Posted By Rasa Malaysia On January 25, 2012 @ 10:03 AM
In Malaysian Recipes,Recipes
It has been more than three years since I posted my Beef Rendang recipe. I am pleasantly surprised that to this day I still get the occasional inquiry and request with regards to protein substitution, alternative cooking methods, or the usage of a different spice mix to make the paste. Especially after September of last year, when Rendang topped the readers’ choice list of CNN’s “World’s 50 Most Delicious Foods“. I am guessing that should be a plausible factor as to why Rendang suddenly scrambled on to a lot of people’s “to-cook” list.
South-East Asian curries are unique with their own distinctive tastes and names. Rendang, Panang, Kari Ayam, Massaman, just to name a few. All in all they share different takes and preferences on blended spices and other fragrant aromatics. For those of you who have yet to be acquainted with the exotic delicacy that is Rendang, it is in a nutshell, a mildly spicy, rich and flavorful, semi-dry curry that is popular throughout the South-East Asian region, especially in Malaysia, Singapore, and Indonesia. And it is one of the main dishes that is served during Malay weddings and festivities.
This delicacy is especially dear to my heart because it brings back fond memories of how my mom used to break out her cache of spices tucked neatly away in an airtight Tupperware container marked “Rendang” and carefully measure each and every spice with her traditional mini brass metal kitchen scales that resemble an upright stickman dangling a wok on each hand.
As I’ve pointed out back in my Beef Rendang post, no two Rendang can turn out the exact same way. Mainly due to the varying amount of spices used and the ever crucial reduction process to allow the absorption of the spices into the meat yet not over-drying it. This time around, I am going to make Rendang using lamb, with a slight variation of the spices, and braising it in a crock pot/slow cooker. This was actually quite a leap for me as my preferred method have always been to stew it on the stovetop. But lo and behold, it turned out to be every bit as scrumptious as depicted.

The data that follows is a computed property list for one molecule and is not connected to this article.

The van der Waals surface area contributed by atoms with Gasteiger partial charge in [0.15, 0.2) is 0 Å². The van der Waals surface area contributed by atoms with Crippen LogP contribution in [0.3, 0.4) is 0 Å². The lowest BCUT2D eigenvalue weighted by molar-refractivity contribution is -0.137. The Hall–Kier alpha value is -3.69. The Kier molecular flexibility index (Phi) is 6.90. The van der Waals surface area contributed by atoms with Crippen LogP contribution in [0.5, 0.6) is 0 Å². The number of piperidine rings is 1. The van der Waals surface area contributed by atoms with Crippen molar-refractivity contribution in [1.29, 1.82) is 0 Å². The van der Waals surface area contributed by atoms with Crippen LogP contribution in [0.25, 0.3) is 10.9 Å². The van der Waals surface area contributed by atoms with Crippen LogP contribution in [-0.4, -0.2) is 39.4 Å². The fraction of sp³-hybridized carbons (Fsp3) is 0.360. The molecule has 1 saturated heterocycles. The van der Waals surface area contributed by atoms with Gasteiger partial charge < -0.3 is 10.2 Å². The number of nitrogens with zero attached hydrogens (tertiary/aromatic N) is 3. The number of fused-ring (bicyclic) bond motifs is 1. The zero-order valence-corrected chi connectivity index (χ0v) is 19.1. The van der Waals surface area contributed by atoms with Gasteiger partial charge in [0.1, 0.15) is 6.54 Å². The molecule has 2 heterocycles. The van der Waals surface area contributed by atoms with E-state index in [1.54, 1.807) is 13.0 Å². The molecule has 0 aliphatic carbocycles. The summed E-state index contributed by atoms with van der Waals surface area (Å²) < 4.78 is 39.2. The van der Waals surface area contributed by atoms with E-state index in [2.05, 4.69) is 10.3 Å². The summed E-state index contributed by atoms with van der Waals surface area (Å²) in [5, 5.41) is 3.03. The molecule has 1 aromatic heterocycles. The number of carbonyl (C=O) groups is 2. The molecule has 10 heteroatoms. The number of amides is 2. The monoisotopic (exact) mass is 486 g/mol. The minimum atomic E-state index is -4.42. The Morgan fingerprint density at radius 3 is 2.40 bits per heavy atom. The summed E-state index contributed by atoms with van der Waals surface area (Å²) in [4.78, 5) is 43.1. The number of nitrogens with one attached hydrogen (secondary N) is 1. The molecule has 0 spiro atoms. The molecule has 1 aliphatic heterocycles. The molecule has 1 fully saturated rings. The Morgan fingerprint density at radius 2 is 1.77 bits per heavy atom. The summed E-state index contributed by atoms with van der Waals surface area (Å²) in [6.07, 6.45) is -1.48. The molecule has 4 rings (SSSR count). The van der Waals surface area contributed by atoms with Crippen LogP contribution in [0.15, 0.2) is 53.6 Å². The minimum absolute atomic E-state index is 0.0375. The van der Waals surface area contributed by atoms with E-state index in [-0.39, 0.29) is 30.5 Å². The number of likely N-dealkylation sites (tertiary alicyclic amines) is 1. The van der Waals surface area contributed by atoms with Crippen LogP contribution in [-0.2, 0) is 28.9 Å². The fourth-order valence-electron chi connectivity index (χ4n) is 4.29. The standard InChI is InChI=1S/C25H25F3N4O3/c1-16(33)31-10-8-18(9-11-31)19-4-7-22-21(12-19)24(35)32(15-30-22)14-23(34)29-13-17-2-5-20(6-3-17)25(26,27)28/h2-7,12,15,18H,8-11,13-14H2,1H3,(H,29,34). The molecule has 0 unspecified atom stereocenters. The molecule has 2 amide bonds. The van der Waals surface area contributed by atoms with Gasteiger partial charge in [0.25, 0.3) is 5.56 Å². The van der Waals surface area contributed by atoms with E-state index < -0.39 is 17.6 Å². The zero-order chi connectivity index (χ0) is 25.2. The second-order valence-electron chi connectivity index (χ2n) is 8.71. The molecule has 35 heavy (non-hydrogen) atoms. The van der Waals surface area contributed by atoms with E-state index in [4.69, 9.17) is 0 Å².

1 1/2 lbs boneless leg of lamb (or beef or chicken), cut into cubes
7 tablespoons oil
1/4 piece turmeric leaf (optional), thinly shredded
10 kaffir lime leaves
1 stalk lemongrass, cut into 2-inch length
1 1/2 cups coconut milk
2 tablespoons desiccated coconut, lightly toasted
Salt and sugar to taste
3 tablespoons oil
10 dried red chilis, soaked in warm water and seeds removed
5 fresh red chilis, seeds removed
2 stalks lemongrass (white part only), lightly smashed
7 shallots, or 1 small red onion
1 clove garlic
1/2-inch ginger, peeled
1/2-inch galangal (lengkuas), peeled
1 teaspoon corriander seeds
1 candlenut, lightly smashed
1 teaspoon tamarind paste
1 tablespoon turmeric powder
1 teaspoon salt
1 teaspoon sugar
1. Plug in the crock pot/slow cooker and turn setting to High. Blend all Spice Paste ingredients in a food processor until fine. Scoop out, and set aside. Season lamb cubes with a little salt and put aside.
2. In a wok, heat up oil, stir-fry turmeric leaf and kaffir lime leaves until fragrant.
3. Turn heat to slightly medium-high, add blended Spice Paste, stir-fry until fragrant, or until color changes for 5 minutes.
4. Put in lamb cubes, stir well and continue cooking for 5 minutes.
5. Pour in coconut milk and toasted coconut and bring to a quick boil. Turn off heat and move all pre-cooked contents from wok into crock pot and braise for 1 1/2 hours.
6. Remove pot cover, stir and check to make sure the dish is not too dry and the lamb is tender enough to your liking, about 1 – 1 1/2 hours, or until the meat is tender enough. Turn off heat. Unplug crock pot and allow the dish to sit for 30 minutes to 1 hour. The sauce will slowly evaporate, and may appear slightly dry and thickened. The Lamb Rendang is ready to dish out and serve with steamed white rice or coconut rice.
You may substitute coconut milk for yogurt, milk, evaporated milk or other dairy products, however it will alter the taste of an authentic Rendang.
Desiccated coconut may be replaced with a two tablespoons of coconut milk.
Rendang tastes better when served the next day. If possible, store some overnight in refrigerator.
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